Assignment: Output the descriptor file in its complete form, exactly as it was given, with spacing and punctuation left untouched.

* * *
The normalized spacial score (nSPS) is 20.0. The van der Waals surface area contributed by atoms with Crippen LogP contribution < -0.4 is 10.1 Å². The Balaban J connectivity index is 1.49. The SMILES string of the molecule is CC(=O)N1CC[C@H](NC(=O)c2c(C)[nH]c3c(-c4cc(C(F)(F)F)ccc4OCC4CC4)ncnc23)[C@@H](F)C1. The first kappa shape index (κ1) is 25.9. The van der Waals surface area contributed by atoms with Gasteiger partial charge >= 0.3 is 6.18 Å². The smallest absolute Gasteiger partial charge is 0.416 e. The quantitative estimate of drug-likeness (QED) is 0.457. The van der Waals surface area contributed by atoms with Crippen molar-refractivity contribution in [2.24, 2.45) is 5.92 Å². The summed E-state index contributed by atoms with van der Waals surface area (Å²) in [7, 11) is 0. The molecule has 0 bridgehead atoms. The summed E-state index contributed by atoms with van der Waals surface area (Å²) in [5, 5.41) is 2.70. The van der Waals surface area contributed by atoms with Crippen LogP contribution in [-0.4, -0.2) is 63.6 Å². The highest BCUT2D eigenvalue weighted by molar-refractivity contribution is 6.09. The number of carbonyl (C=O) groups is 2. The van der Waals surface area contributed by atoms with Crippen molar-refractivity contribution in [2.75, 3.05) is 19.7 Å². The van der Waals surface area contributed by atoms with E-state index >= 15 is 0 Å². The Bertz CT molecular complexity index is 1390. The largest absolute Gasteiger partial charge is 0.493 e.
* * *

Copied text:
The normalized spacial score (nSPS) is 20.0. The van der Waals surface area contributed by atoms with Crippen LogP contribution < -0.4 is 10.1 Å². The Balaban J connectivity index is 1.49. The SMILES string of the molecule is CC(=O)N1CC[C@H](NC(=O)c2c(C)[nH]c3c(-c4cc(C(F)(F)F)ccc4OCC4CC4)ncnc23)[C@@H](F)C1. The first kappa shape index (κ1) is 25.9. The van der Waals surface area contributed by atoms with Gasteiger partial charge >= 0.3 is 6.18 Å². The smallest absolute Gasteiger partial charge is 0.416 e. The quantitative estimate of drug-likeness (QED) is 0.457. The van der Waals surface area contributed by atoms with Crippen molar-refractivity contribution in [2.24, 2.45) is 5.92 Å². The summed E-state index contributed by atoms with van der Waals surface area (Å²) in [7, 11) is 0. The molecule has 0 bridgehead atoms. The summed E-state index contributed by atoms with van der Waals surface area (Å²) in [5, 5.41) is 2.70. The van der Waals surface area contributed by atoms with Crippen LogP contribution in [-0.4, -0.2) is 63.6 Å². The highest BCUT2D eigenvalue weighted by molar-refractivity contribution is 6.09. The number of carbonyl (C=O) groups is 2. The van der Waals surface area contributed by atoms with Crippen molar-refractivity contribution in [2.75, 3.05) is 19.7 Å². The van der Waals surface area contributed by atoms with E-state index >= 15 is 0 Å². The Bertz CT molecular complexity index is 1390. The largest absolute Gasteiger partial charge is 0.493 e.